And Pinky too! The “Parts of the Brain” song!
That’s the title of a report over at Science Daily. A survey of 34 sex therapists found: “The average therapists’ responses defined the ranges of intercourse activity times: ‘adequate,’ from 3-7 minutes; ‘desirable,’ from 7-13 minutes; ‘too short’ from 1-2 minutes; and ‘too long’ from 10-30 minutes.” The researchers Eric Corty and Jenay Guardiani conclude, “Unfortunately, today’s popular culture has reinforced stereotypes about sexual activity. Many men and women seem to believe the fantasy model of large penises, rock-hard erections and all-night-long intercourse.”
For a much funnier take on the same phenomenon, here’s a YouTube music video, “Ooh Girl” – An Honest R & B Song. You can also check out our comprehensive sex round up, including the very funny Business Time video, and Greg’s in-depth post, What do those enigmatic women want?
I enjoyed the bingo card because it is such a great condensation of the usual hackneyed bits that crop up in conversations involving ‘evolution’ and ‘psychology,’ often with people who have serious interest in and understanding of neither evolutionary theory nor psychology. I’m not surprised that untrained individuals subscribe to evolutionary psychology (‘women like men who are tall because they could see prey farther off in the grasslands…’). After all, people close to me (who will remain unnamed) believe that one must inherit every trait or characteristic, however minor, from some relative, even if they are only related at a distance (‘you must get your love of traveling from your father’s brother…’) and into forms of ethnic personality theory (‘Italians are so expressive; Latins are so passionate…’).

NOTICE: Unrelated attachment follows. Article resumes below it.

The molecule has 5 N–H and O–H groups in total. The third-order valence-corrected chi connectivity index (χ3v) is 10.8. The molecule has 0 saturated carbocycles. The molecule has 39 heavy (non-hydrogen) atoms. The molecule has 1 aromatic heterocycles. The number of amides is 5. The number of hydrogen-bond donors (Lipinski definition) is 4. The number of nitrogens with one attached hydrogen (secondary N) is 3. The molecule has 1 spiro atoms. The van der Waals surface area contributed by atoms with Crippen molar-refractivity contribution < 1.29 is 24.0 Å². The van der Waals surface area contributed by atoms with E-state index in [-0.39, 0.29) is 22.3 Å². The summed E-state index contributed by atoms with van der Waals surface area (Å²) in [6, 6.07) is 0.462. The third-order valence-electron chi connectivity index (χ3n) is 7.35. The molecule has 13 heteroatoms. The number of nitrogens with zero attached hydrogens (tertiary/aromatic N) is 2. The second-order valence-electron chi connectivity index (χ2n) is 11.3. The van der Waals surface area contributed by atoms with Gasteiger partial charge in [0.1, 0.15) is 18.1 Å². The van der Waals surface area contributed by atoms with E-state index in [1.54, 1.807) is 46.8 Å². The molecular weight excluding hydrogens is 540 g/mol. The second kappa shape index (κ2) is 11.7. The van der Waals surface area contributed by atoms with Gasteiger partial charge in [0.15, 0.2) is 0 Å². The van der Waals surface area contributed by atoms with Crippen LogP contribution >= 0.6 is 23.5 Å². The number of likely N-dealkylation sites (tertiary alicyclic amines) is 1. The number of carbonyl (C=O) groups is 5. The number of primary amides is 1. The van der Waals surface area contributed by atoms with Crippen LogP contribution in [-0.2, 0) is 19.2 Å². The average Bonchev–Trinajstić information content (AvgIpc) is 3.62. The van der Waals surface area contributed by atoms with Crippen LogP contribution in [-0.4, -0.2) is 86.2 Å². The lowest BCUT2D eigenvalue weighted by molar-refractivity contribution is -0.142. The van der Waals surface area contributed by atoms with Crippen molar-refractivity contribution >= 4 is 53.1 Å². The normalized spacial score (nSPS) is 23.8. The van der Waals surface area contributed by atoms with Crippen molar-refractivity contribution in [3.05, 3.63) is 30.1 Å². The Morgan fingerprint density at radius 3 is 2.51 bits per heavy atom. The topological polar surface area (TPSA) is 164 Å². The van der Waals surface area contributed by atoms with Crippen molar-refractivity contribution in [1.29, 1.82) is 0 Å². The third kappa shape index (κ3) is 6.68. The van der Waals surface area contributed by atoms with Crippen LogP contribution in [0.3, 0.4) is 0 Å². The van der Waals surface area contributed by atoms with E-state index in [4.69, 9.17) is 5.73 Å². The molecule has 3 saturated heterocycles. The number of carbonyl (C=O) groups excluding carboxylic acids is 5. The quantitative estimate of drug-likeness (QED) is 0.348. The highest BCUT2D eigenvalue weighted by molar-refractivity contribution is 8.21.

The point of criticizing these trite versions of evolutionary psychology, for me, is not to throw out baby, bath water, and basin, but to really expose when pernicious sloppy thinking is masquerading as ‘science,’ especially under the guise of psychology and evolution. For whatever reason — probably because they have a sheen of ‘naturalness’ and being above criticism — these rubrics have become touchstones for some of the most retrograde thinking about sexuality, gender relations, ‘race,’ and other issues. The only way to truly engage them is to offer better accounts of both evolution and human psychology.
So in the meantime, I’m printing out my bingo card for the next salvo from the evolutionary psychologists.